Managed-care organizations that give financial incentives to physicians to control utilization of Medicare and Medicaid services would have to disclose those arrangements under a regulation released last week by HCFA.
The new rule is designed to ensure that physicians in managed-care plans do not have a financial incentive to under refer patients to specialists, said Bruce Fried, director of HCFA's office of managed care.
"It's a proxy for quality and a safeguard against underreferrals," he added.
The rule covers any fully capitated agreement between a managed-care plan and a physician or group of physicians and any other arrangements that put more than 25% of the physician's compensation at risk. The rule applies only to Medicare and Medicaid managed-care plan, not private-sector plans.
However, Fried said he expects most managed-care plans, regardless of who they serve, to adopt the new rules.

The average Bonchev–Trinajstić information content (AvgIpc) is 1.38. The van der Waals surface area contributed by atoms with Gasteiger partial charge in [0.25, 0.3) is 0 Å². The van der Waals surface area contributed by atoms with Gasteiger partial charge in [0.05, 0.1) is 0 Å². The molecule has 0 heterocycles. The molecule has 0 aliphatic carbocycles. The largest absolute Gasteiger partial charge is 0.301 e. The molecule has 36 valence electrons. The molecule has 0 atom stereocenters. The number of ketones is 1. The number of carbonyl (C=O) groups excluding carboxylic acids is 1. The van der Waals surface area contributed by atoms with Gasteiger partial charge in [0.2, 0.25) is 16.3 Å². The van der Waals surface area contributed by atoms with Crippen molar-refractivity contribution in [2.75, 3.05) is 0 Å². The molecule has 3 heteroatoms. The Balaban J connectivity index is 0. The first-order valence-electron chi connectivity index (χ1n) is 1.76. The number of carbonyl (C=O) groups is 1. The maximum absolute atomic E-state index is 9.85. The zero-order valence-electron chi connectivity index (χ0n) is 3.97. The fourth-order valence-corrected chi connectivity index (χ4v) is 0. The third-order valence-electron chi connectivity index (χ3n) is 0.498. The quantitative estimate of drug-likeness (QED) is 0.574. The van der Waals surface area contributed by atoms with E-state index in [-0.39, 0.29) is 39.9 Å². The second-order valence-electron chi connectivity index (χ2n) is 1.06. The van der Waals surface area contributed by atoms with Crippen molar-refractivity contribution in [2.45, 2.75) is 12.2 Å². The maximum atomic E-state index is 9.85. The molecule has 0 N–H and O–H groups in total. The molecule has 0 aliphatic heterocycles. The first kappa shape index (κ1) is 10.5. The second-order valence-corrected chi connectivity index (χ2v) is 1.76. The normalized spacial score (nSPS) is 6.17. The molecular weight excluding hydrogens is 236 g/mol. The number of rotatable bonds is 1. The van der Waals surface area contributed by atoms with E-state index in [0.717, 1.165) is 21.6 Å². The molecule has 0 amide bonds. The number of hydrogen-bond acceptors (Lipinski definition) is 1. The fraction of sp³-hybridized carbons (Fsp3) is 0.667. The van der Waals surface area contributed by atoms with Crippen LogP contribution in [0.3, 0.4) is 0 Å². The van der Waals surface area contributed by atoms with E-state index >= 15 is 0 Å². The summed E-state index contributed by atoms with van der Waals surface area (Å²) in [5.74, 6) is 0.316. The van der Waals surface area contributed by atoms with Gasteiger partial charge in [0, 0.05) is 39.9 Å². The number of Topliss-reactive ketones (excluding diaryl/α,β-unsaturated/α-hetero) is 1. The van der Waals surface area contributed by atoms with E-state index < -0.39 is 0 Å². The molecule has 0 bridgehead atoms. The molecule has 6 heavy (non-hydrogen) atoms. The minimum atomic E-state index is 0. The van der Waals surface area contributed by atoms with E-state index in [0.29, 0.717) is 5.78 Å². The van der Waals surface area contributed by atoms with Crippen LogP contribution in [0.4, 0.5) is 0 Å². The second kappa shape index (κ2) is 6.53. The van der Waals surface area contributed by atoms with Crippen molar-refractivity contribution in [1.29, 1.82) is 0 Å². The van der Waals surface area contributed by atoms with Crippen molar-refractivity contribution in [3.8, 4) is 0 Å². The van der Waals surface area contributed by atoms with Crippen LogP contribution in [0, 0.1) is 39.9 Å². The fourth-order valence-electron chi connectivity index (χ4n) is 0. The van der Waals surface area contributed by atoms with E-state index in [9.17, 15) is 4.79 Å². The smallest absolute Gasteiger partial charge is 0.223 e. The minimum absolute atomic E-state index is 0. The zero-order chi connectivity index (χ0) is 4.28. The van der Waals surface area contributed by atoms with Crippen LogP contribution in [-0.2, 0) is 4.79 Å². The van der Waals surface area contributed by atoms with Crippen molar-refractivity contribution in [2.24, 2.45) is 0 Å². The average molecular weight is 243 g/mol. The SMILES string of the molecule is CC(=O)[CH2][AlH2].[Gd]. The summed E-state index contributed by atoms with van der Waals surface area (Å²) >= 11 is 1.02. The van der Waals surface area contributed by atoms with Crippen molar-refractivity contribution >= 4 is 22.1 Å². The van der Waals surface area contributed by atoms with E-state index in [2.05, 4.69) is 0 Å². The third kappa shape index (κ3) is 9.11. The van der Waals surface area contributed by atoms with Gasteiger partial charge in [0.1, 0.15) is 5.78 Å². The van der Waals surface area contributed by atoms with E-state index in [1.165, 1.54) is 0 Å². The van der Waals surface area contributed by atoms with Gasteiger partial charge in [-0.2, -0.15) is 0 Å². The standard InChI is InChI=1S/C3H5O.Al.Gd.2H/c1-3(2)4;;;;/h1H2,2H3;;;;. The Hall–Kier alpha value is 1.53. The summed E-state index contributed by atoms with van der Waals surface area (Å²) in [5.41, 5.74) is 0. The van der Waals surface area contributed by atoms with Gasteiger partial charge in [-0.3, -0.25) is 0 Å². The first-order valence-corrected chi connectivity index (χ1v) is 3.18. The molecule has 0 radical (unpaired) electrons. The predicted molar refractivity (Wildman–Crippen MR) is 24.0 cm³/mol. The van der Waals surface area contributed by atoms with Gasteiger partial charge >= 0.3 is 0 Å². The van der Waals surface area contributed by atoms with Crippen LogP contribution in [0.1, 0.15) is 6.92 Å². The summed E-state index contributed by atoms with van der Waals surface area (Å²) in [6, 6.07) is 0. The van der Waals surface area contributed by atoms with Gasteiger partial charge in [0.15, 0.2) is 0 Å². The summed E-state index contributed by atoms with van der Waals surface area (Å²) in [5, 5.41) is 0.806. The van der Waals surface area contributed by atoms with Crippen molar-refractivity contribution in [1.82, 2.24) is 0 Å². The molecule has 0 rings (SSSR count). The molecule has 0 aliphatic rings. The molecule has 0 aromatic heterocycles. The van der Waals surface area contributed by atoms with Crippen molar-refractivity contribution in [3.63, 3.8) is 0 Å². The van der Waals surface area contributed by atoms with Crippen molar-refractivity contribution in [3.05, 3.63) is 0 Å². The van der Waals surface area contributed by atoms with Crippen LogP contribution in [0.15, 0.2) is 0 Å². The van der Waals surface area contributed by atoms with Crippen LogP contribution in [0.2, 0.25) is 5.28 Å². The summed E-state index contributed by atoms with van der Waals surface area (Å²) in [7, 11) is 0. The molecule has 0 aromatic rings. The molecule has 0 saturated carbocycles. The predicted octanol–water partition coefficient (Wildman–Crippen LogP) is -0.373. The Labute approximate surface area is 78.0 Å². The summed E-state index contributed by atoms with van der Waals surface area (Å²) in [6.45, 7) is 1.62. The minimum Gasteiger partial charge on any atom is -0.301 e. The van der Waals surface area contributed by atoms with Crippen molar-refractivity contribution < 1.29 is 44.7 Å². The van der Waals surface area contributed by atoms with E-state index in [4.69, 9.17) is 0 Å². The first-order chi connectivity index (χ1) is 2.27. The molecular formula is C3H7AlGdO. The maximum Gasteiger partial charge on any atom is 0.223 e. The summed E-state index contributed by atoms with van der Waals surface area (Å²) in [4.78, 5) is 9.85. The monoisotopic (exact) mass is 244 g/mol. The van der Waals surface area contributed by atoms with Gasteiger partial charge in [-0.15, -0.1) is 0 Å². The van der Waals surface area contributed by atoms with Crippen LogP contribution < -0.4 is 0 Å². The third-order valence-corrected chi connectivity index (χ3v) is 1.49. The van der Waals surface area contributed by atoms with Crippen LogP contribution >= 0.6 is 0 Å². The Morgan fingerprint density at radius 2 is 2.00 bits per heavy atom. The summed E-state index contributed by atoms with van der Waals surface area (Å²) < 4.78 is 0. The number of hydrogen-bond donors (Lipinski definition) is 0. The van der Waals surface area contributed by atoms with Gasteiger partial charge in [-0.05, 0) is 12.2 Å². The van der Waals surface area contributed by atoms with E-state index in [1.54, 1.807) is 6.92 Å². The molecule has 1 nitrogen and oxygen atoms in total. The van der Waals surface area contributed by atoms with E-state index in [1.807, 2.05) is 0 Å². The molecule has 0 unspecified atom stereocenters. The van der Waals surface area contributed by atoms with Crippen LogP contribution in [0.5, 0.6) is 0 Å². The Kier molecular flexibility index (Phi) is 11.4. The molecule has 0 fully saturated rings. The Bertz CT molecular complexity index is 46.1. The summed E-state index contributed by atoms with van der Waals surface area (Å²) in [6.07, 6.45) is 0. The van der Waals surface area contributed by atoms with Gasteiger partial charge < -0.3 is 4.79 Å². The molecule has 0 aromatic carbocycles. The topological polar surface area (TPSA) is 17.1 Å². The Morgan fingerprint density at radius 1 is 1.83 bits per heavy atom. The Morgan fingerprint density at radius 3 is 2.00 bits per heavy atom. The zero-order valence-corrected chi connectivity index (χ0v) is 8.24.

"It's likely that this will become the de facto standard," Fried said.
The American Association of Health Plans, which represents managed-care plans, said the regulations "establish cumbersome standards for federal oversight of phsycian compensation arraingement." It also denied that health plans reward physicians for withholding medically necessary care.
Plans would be prohibited from making specific payments to physicians to limit or reduce medically necessary services under the new HCFA regulation. Managed-care plans would also have to file a series of disclosures to HCFA about their agreements with physicians and must make those disclosures available to beneficiaries. Any "intermediary organization," such as an independent practice association or physician hospital organization would also be subject to the same disclosure requirements.
"We want to make sure that HMO's don't set-up groups to skirt the regulations said Tony Hausner, senior analyst in HCFA's office of managed care.
Plans that put physicians at "substantial risk," meaning a physician or group of physicians is at risk for more than 25% of their compensation, the plan must provide stop-loss insurance protection to limit the potential financial losses of the physicians.
Congress ordered HCFA to formulate rules as part of 1990 legislation.